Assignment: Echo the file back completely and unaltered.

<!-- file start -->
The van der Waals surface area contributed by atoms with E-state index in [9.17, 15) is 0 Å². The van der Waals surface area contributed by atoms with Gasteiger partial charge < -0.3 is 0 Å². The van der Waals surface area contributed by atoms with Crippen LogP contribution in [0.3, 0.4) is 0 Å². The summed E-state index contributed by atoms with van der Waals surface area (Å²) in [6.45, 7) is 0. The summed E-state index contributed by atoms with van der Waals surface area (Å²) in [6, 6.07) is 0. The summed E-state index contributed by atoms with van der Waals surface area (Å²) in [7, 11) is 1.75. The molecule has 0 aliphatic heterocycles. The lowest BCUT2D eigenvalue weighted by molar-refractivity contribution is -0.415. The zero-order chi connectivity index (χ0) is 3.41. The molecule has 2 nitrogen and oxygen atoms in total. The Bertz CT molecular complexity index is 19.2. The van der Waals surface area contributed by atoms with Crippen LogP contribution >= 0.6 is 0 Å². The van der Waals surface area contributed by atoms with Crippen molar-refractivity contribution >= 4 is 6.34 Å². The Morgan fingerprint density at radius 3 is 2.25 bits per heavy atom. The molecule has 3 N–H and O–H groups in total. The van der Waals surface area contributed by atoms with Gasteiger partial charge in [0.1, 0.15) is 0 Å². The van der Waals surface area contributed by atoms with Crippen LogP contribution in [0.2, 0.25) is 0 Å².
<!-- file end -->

The van der Waals surface area contributed by atoms with E-state index in [9.17, 15) is 0 Å². The van der Waals surface area contributed by atoms with Gasteiger partial charge < -0.3 is 0 Å². The van der Waals surface area contributed by atoms with Crippen LogP contribution in [0.3, 0.4) is 0 Å². The summed E-state index contributed by atoms with van der Waals surface area (Å²) in [6.45, 7) is 0. The summed E-state index contributed by atoms with van der Waals surface area (Å²) in [6, 6.07) is 0. The summed E-state index contributed by atoms with van der Waals surface area (Å²) in [7, 11) is 1.75. The molecule has 0 aliphatic heterocycles. The lowest BCUT2D eigenvalue weighted by molar-refractivity contribution is -0.415. The zero-order chi connectivity index (χ0) is 3.41. The molecule has 2 nitrogen and oxygen atoms in total. The Bertz CT molecular complexity index is 19.2. The van der Waals surface area contributed by atoms with Crippen LogP contribution >= 0.6 is 0 Å². The van der Waals surface area contributed by atoms with Crippen molar-refractivity contribution >= 4 is 6.34 Å². The Morgan fingerprint density at radius 3 is 2.25 bits per heavy atom. The molecule has 3 N–H and O–H groups in total. The van der Waals surface area contributed by atoms with Gasteiger partial charge in [0.1, 0.15) is 0 Å². The van der Waals surface area contributed by atoms with Crippen LogP contribution in [0.2, 0.25) is 0 Å².